If you merely need to update a submodule to point to the latest upstream commit of that submodule, which also takes care to lookup the proper upstream Git branch (in case it's not master) as specified in the .gitmodules file. For example, to update libraries/Cabal, you can run the following commands:

git submodule update --remote libraries/Cabal
git commit libraries/Cabal
git push

The example below will demonstrate the latter approach for the utils/haddock submodule:

# do this *before* making changes to the submodule
cd utils/haddock
git checkout ghc-head
git pull --rebase

# perform modifications and as many `git {add,rm,commit}`s as you deem necessary
$EDITOR src/somefile.hs

# finally, after you're ready to publish your changes, simply push the changes as for an ordinary Git repo
git push

# go back to ghc.git top-level
cd ../..

At this point, the remote haddock.git contains newer commits in the ghc-head branch, which still need to be registered with ghc.git:

# if you want, you can inspect with `git submodule` and/or `git status`
# if there are submodules needing attention;
# specifically, the commands below should report new commits in `util/haddock`
git submodule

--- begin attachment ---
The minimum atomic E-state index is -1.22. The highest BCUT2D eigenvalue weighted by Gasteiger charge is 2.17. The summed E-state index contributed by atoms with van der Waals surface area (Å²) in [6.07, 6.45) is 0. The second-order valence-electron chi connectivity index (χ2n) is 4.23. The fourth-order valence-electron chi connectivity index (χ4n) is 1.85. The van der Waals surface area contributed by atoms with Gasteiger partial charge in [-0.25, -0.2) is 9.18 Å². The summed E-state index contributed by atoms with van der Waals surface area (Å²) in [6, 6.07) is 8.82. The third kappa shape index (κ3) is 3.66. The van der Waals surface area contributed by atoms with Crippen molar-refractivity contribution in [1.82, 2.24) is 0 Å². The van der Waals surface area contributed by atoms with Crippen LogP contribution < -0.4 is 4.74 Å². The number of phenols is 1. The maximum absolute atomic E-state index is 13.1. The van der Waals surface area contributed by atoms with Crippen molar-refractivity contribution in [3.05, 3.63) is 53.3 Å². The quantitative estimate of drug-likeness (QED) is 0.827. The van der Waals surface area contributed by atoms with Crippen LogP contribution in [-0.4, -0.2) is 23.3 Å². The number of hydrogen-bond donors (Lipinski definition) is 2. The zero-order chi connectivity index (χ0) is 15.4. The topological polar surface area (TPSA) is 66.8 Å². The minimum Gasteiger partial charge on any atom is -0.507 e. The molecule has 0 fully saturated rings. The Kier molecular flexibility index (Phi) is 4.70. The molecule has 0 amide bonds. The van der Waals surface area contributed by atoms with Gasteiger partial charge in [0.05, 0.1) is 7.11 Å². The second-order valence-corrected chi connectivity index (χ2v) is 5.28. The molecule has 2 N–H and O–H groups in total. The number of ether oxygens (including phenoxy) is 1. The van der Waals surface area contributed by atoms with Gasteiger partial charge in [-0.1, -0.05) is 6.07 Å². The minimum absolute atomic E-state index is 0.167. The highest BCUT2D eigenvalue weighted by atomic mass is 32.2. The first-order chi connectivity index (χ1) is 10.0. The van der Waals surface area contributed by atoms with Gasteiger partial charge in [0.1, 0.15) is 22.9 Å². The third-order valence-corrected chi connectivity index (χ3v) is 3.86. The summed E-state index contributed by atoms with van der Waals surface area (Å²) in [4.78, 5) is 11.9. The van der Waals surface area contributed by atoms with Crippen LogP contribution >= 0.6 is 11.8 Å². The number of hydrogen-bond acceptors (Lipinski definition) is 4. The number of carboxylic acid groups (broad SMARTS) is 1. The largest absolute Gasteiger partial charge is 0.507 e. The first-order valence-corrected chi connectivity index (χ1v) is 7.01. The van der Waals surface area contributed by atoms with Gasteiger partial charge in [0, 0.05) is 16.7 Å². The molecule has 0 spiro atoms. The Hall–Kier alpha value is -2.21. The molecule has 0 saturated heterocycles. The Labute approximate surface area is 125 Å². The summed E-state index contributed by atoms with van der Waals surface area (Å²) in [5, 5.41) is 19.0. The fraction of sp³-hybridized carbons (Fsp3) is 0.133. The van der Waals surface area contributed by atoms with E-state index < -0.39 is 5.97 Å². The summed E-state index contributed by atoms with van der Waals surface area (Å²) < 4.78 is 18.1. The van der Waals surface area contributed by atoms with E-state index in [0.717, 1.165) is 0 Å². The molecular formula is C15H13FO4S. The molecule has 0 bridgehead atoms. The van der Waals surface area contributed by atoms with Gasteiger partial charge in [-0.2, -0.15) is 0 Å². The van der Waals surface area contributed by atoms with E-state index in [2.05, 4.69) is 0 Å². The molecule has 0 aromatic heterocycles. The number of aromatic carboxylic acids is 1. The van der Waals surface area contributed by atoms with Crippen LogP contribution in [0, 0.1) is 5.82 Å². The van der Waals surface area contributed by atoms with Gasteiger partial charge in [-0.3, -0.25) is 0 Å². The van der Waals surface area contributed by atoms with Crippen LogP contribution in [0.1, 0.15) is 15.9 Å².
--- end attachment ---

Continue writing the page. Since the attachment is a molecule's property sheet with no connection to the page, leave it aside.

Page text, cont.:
git submodule summary
git status

# Register the submodule update for the next `git commit` as you would any other file
# Note: You can think of submodule-references as virtual files which 
#       contain a SHA1 string pointing to the submodule's commit.
git add util/haddock

# you can also add other changes in `ghc.git` (e.g. testsuite changes) and/or other submodules 
# you need to update atomically with the next commit
git add testsuite/...

# prepare a commit, and make sure to mention the string `submodule` in the commit message
git commit -m 'update haddock submodule ... blablabla'

# for the paranoid, inspect your commit one last time, including the submodule's commit headings
git show --submodule

# finally, push the commit to the remote `ghc.git` repo
git push

Git supports a recursive git push operation. If you issue a

git push --recurse-submodules=on-demand

this will cause Git to push all submodules changes that have been registered in the revisions to be pushed to the super repository.

TODO show how to define a git pushall alias in the style of the git pullall alias

Validation hooks

There are server-side validation hooks in place on git.haskell.org to make sure for non-wip/ branches that ghc.git never points to non-existing commits. Also, as a safe-guard against accidental submodule reference updates, the string submodule *must occur somewhere in commit messages of commits* updating submodule references. So just remember that:

1) If you update a submodule pointer,

2) You had to have pushed it upstream already,

3) And you have to say the word 'submodule' in the commit.

Upstream repositories

Check out the Repositories page for a full breakdown of all the repositories GHC uses.

TODO

  • Describe darcs mirroring for transformers
  • Describe status of pretty which is one-off at the moment and doesn't exactly track upstream.
Last modified 12 months ago Last modified on Dec 18, 2016 3:50:01 AM